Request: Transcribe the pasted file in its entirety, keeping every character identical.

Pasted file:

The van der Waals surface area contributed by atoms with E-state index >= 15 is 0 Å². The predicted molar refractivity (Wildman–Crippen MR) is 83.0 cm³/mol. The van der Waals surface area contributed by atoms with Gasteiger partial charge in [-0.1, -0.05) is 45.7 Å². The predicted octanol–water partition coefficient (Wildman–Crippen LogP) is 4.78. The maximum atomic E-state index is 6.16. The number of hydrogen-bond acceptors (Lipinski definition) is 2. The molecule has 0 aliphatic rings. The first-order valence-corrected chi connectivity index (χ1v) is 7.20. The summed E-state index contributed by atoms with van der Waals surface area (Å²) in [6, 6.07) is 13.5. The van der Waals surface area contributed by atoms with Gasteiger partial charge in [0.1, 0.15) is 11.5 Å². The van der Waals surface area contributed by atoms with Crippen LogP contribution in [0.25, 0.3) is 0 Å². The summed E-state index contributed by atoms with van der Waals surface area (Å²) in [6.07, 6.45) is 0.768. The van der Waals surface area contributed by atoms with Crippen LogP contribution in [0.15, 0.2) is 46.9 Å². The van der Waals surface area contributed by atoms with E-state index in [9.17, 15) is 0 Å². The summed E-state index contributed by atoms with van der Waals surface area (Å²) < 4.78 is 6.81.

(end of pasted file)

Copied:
The van der Waals surface area contributed by atoms with E-state index >= 15 is 0 Å². The predicted molar refractivity (Wildman–Crippen MR) is 83.0 cm³/mol. The van der Waals surface area contributed by atoms with Gasteiger partial charge in [-0.1, -0.05) is 45.7 Å². The predicted octanol–water partition coefficient (Wildman–Crippen LogP) is 4.78. The maximum atomic E-state index is 6.16. The number of hydrogen-bond acceptors (Lipinski definition) is 2. The molecule has 0 aliphatic rings. The first-order valence-corrected chi connectivity index (χ1v) is 7.20. The summed E-state index contributed by atoms with van der Waals surface area (Å²) in [6, 6.07) is 13.5. The van der Waals surface area contributed by atoms with Gasteiger partial charge in [0.1, 0.15) is 11.5 Å². The van der Waals surface area contributed by atoms with Crippen LogP contribution in [0.25, 0.3) is 0 Å². The summed E-state index contributed by atoms with van der Waals surface area (Å²) in [6.07, 6.45) is 0.768. The van der Waals surface area contributed by atoms with Crippen LogP contribution in [0.15, 0.2) is 46.9 Å². The van der Waals surface area contributed by atoms with E-state index in [9.17, 15) is 0 Å². The summed E-state index contributed by atoms with van der Waals surface area (Å²) < 4.78 is 6.81.